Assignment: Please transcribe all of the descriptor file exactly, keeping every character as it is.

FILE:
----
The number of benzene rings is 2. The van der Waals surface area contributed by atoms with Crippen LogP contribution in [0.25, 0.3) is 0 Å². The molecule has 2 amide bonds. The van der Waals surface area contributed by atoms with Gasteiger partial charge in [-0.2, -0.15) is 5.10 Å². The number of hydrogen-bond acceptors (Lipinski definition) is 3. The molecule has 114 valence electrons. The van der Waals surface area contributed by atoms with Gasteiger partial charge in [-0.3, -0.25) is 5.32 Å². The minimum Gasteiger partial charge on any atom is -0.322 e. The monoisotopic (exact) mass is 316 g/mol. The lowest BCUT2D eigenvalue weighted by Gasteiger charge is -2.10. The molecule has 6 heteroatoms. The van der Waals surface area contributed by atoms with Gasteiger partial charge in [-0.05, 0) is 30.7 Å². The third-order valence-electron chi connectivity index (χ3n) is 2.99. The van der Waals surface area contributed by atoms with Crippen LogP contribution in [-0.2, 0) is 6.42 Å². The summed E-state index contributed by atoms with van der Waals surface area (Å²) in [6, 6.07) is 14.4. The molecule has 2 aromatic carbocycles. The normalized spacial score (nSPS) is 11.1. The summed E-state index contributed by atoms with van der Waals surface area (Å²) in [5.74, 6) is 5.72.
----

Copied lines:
The number of benzene rings is 2. The van der Waals surface area contributed by atoms with Crippen LogP contribution in [0.25, 0.3) is 0 Å². The molecule has 2 amide bonds. The van der Waals surface area contributed by atoms with Gasteiger partial charge in [-0.2, -0.15) is 5.10 Å². The number of hydrogen-bond acceptors (Lipinski definition) is 3. The molecule has 114 valence electrons. The van der Waals surface area contributed by atoms with Gasteiger partial charge in [-0.3, -0.25) is 5.32 Å². The minimum Gasteiger partial charge on any atom is -0.322 e. The monoisotopic (exact) mass is 316 g/mol. The lowest BCUT2D eigenvalue weighted by Gasteiger charge is -2.10. The molecule has 6 heteroatoms. The van der Waals surface area contributed by atoms with Gasteiger partial charge in [-0.05, 0) is 30.7 Å². The third-order valence-electron chi connectivity index (χ3n) is 2.99. The van der Waals surface area contributed by atoms with Crippen LogP contribution in [-0.2, 0) is 6.42 Å². The summed E-state index contributed by atoms with van der Waals surface area (Å²) in [6, 6.07) is 14.4. The molecule has 2 aromatic carbocycles. The normalized spacial score (nSPS) is 11.1. The summed E-state index contributed by atoms with van der Waals surface area (Å²) in [5.74, 6) is 5.72.